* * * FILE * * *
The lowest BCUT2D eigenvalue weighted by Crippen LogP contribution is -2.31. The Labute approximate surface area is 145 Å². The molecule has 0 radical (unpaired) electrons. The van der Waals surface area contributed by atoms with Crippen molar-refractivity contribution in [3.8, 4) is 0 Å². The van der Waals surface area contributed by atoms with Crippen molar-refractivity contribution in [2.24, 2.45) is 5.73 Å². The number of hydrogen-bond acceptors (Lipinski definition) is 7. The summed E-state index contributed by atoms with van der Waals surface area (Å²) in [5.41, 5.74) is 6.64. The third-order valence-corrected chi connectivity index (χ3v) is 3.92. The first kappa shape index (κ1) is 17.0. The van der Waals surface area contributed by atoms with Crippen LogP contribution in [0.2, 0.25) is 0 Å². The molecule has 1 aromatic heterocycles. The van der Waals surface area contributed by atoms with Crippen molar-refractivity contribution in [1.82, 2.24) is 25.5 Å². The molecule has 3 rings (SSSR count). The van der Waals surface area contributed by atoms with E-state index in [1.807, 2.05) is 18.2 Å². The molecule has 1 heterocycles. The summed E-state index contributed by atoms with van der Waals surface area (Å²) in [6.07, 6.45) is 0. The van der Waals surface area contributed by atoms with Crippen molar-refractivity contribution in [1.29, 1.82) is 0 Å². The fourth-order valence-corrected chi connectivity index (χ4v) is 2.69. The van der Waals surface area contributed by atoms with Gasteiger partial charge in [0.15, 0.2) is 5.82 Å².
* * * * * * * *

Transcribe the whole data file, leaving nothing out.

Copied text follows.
The lowest BCUT2D eigenvalue weighted by Crippen LogP contribution is -2.31. The Labute approximate surface area is 145 Å². The molecule has 0 radical (unpaired) electrons. The van der Waals surface area contributed by atoms with Crippen molar-refractivity contribution in [3.8, 4) is 0 Å². The van der Waals surface area contributed by atoms with Crippen molar-refractivity contribution in [2.24, 2.45) is 5.73 Å². The number of hydrogen-bond acceptors (Lipinski definition) is 7. The summed E-state index contributed by atoms with van der Waals surface area (Å²) in [5.41, 5.74) is 6.64. The third-order valence-corrected chi connectivity index (χ3v) is 3.92. The first kappa shape index (κ1) is 17.0. The van der Waals surface area contributed by atoms with Crippen LogP contribution in [0.2, 0.25) is 0 Å². The molecule has 1 aromatic heterocycles. The van der Waals surface area contributed by atoms with Crippen molar-refractivity contribution in [1.82, 2.24) is 25.5 Å². The molecule has 3 rings (SSSR count). The van der Waals surface area contributed by atoms with E-state index in [1.807, 2.05) is 18.2 Å². The molecule has 1 heterocycles. The summed E-state index contributed by atoms with van der Waals surface area (Å²) in [6.07, 6.45) is 0. The van der Waals surface area contributed by atoms with Crippen molar-refractivity contribution in [1.29, 1.82) is 0 Å². The fourth-order valence-corrected chi connectivity index (χ4v) is 2.69. The van der Waals surface area contributed by atoms with Gasteiger partial charge in [0.15, 0.2) is 5.82 Å².